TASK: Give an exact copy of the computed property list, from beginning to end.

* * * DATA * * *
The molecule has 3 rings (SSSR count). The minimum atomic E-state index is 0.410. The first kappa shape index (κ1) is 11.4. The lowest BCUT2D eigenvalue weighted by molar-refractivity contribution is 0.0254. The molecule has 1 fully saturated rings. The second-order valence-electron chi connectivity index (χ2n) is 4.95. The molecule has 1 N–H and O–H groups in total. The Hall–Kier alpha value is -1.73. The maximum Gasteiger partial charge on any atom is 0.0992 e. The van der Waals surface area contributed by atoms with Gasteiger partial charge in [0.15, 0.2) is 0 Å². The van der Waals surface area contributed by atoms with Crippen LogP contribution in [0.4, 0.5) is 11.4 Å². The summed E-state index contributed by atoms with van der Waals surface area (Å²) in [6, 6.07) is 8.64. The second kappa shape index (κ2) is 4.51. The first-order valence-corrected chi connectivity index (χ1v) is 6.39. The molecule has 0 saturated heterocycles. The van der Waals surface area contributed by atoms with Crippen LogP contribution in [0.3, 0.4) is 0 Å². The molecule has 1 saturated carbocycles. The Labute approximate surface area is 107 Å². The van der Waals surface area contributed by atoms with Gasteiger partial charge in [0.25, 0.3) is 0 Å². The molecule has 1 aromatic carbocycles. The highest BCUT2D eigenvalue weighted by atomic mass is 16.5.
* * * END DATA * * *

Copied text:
The molecule has 3 rings (SSSR count). The minimum atomic E-state index is 0.410. The first kappa shape index (κ1) is 11.4. The lowest BCUT2D eigenvalue weighted by molar-refractivity contribution is 0.0254. The molecule has 1 fully saturated rings. The second-order valence-electron chi connectivity index (χ2n) is 4.95. The molecule has 1 N–H and O–H groups in total. The Hall–Kier alpha value is -1.73. The maximum Gasteiger partial charge on any atom is 0.0992 e. The van der Waals surface area contributed by atoms with Gasteiger partial charge in [0.15, 0.2) is 0 Å². The van der Waals surface area contributed by atoms with Crippen LogP contribution in [0.4, 0.5) is 11.4 Å². The summed E-state index contributed by atoms with van der Waals surface area (Å²) in [6, 6.07) is 8.64. The second kappa shape index (κ2) is 4.51. The first-order valence-corrected chi connectivity index (χ1v) is 6.39. The molecule has 0 saturated heterocycles. The van der Waals surface area contributed by atoms with Crippen LogP contribution in [0.3, 0.4) is 0 Å². The molecule has 1 saturated carbocycles. The Labute approximate surface area is 107 Å². The van der Waals surface area contributed by atoms with Gasteiger partial charge in [0.25, 0.3) is 0 Å². The molecule has 1 aromatic carbocycles. The highest BCUT2D eigenvalue weighted by atomic mass is 16.5.